Student Question

What are Janey Dunbar's feelings about drawing for her husband in "The Lottery"?

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At the start of the annual lottery, Mr. Summers asks if there is anybody missing from the lottery, and the crowd responds by saying that Clyde Dunbar is missing. After consulting his notes, Mr. Summers is reminded that Clyde Dunbar broke his leg, so he calls on his wife to draw for their household. Typically, husbands draw for their families, or the oldest son is given the honors. Since Horace Dunbar is not old enough to draw for his family, the responsibility falls on Janey Dunbar, the mother. When Mr. Summers asks who will be drawing for the Dunbar family, Janey responds by saying,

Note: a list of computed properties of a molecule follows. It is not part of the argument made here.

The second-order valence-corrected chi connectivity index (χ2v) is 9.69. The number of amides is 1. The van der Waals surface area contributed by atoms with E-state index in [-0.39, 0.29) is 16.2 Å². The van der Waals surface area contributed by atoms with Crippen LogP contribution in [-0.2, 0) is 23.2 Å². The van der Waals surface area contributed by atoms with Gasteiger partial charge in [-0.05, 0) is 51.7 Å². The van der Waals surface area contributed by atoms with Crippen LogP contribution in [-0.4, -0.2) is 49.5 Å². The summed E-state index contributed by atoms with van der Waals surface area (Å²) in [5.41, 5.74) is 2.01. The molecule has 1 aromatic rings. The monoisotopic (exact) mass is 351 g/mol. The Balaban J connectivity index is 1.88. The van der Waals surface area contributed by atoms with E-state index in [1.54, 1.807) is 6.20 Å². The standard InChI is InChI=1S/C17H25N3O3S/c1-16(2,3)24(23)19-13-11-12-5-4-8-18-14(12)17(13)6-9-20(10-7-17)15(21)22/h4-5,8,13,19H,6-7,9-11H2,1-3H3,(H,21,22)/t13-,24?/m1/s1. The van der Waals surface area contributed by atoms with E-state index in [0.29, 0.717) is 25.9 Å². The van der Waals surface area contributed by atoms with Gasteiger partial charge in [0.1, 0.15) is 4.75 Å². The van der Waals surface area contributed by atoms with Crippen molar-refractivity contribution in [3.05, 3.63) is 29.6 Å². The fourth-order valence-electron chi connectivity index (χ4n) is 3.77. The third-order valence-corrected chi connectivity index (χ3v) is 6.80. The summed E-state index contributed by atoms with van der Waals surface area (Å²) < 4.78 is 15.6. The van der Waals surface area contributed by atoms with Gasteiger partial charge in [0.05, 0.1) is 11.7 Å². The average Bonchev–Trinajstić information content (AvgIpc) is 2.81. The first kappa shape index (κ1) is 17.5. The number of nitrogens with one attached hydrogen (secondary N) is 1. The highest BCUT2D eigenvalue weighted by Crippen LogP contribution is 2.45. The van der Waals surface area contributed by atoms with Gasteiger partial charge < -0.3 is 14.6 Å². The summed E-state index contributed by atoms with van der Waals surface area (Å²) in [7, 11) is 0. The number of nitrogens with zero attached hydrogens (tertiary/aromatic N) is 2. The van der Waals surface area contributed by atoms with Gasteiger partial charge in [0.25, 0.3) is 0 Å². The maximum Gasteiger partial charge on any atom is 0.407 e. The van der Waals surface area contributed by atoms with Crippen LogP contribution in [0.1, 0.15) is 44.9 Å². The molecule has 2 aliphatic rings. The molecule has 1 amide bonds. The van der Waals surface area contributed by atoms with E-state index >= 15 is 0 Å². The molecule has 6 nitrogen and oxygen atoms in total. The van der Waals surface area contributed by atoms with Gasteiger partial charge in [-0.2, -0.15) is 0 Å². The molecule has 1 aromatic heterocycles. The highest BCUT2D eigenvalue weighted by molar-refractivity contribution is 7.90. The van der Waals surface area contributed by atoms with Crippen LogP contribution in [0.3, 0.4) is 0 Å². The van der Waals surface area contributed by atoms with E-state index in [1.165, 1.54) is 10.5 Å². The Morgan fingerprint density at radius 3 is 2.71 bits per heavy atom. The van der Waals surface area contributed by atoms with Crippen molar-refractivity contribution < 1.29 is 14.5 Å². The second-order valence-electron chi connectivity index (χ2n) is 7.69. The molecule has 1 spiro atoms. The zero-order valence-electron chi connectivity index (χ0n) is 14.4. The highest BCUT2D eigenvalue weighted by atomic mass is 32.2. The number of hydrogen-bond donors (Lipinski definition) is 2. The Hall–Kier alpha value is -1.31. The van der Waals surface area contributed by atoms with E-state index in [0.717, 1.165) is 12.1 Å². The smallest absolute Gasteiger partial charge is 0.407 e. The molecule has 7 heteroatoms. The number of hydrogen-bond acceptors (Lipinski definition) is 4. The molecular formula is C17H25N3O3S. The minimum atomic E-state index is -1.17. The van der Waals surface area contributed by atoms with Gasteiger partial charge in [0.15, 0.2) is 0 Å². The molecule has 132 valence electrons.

Me. I guess . . . Guess I gotta fill in for the old man this year.

Janey Dunbar's response to Mr. Summers's inquiry reveals that she is reluctant and hesitant to draw for her family. Janey does not come across as enthused and is rather unwilling to draw for her family. It is subtly suggested that she does not approve of the annual lottery; she even sends Horace home before the killing begins. Perhaps Janey is saving her young son from witnessing the horrifying experience. Regardless of her intent, Janey Dunbar is reluctant and anxious about drawing for her family.

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